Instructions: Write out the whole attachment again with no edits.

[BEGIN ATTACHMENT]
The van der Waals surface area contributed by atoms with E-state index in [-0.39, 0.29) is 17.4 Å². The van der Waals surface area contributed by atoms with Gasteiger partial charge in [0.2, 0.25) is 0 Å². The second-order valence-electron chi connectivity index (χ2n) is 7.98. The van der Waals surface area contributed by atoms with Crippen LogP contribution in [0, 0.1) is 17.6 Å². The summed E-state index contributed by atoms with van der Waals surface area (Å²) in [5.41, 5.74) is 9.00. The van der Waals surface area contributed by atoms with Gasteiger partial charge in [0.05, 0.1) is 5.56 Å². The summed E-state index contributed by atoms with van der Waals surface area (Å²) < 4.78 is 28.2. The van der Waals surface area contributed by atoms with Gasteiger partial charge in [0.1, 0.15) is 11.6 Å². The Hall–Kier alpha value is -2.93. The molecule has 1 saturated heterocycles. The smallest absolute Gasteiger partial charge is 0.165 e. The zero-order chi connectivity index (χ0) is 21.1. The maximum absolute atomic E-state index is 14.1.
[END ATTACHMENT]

The van der Waals surface area contributed by atoms with E-state index in [-0.39, 0.29) is 17.4 Å². The van der Waals surface area contributed by atoms with Gasteiger partial charge in [0.2, 0.25) is 0 Å². The second-order valence-electron chi connectivity index (χ2n) is 7.98. The van der Waals surface area contributed by atoms with Crippen LogP contribution in [0, 0.1) is 17.6 Å². The summed E-state index contributed by atoms with van der Waals surface area (Å²) in [5.41, 5.74) is 9.00. The van der Waals surface area contributed by atoms with Gasteiger partial charge in [0.05, 0.1) is 5.56 Å². The summed E-state index contributed by atoms with van der Waals surface area (Å²) < 4.78 is 28.2. The van der Waals surface area contributed by atoms with Gasteiger partial charge in [0.1, 0.15) is 11.6 Å². The Hall–Kier alpha value is -2.93. The molecule has 1 saturated heterocycles. The smallest absolute Gasteiger partial charge is 0.165 e. The zero-order chi connectivity index (χ0) is 21.1. The maximum absolute atomic E-state index is 14.1.